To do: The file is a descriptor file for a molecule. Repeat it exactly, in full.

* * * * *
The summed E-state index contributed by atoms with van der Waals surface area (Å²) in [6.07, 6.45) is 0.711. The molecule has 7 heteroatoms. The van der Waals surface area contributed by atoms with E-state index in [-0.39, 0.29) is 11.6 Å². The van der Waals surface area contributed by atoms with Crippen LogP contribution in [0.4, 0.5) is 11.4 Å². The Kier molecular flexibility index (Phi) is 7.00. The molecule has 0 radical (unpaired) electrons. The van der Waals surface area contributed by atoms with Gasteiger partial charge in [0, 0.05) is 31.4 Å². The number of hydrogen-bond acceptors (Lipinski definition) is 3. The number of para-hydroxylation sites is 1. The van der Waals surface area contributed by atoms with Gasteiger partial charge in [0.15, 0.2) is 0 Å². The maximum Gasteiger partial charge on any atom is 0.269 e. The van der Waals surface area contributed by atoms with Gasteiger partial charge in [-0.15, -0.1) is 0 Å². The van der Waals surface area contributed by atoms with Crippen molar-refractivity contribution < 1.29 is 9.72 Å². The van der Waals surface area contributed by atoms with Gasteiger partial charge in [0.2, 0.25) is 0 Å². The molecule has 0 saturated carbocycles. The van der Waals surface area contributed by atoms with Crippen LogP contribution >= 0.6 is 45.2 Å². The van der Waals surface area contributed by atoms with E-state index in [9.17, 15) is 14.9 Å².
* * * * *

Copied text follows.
The summed E-state index contributed by atoms with van der Waals surface area (Å²) in [6.07, 6.45) is 0.711. The molecule has 7 heteroatoms. The van der Waals surface area contributed by atoms with E-state index in [-0.39, 0.29) is 11.6 Å². The van der Waals surface area contributed by atoms with Crippen LogP contribution in [0.4, 0.5) is 11.4 Å². The Kier molecular flexibility index (Phi) is 7.00. The molecule has 0 radical (unpaired) electrons. The van der Waals surface area contributed by atoms with Gasteiger partial charge in [0, 0.05) is 31.4 Å². The number of hydrogen-bond acceptors (Lipinski definition) is 3. The number of para-hydroxylation sites is 1. The van der Waals surface area contributed by atoms with Gasteiger partial charge in [0.15, 0.2) is 0 Å². The maximum Gasteiger partial charge on any atom is 0.269 e. The van der Waals surface area contributed by atoms with Gasteiger partial charge in [-0.15, -0.1) is 0 Å². The van der Waals surface area contributed by atoms with Crippen molar-refractivity contribution < 1.29 is 9.72 Å². The van der Waals surface area contributed by atoms with Gasteiger partial charge in [0.2, 0.25) is 0 Å². The molecule has 0 saturated carbocycles. The van der Waals surface area contributed by atoms with Crippen LogP contribution >= 0.6 is 45.2 Å². The van der Waals surface area contributed by atoms with E-state index in [9.17, 15) is 14.9 Å².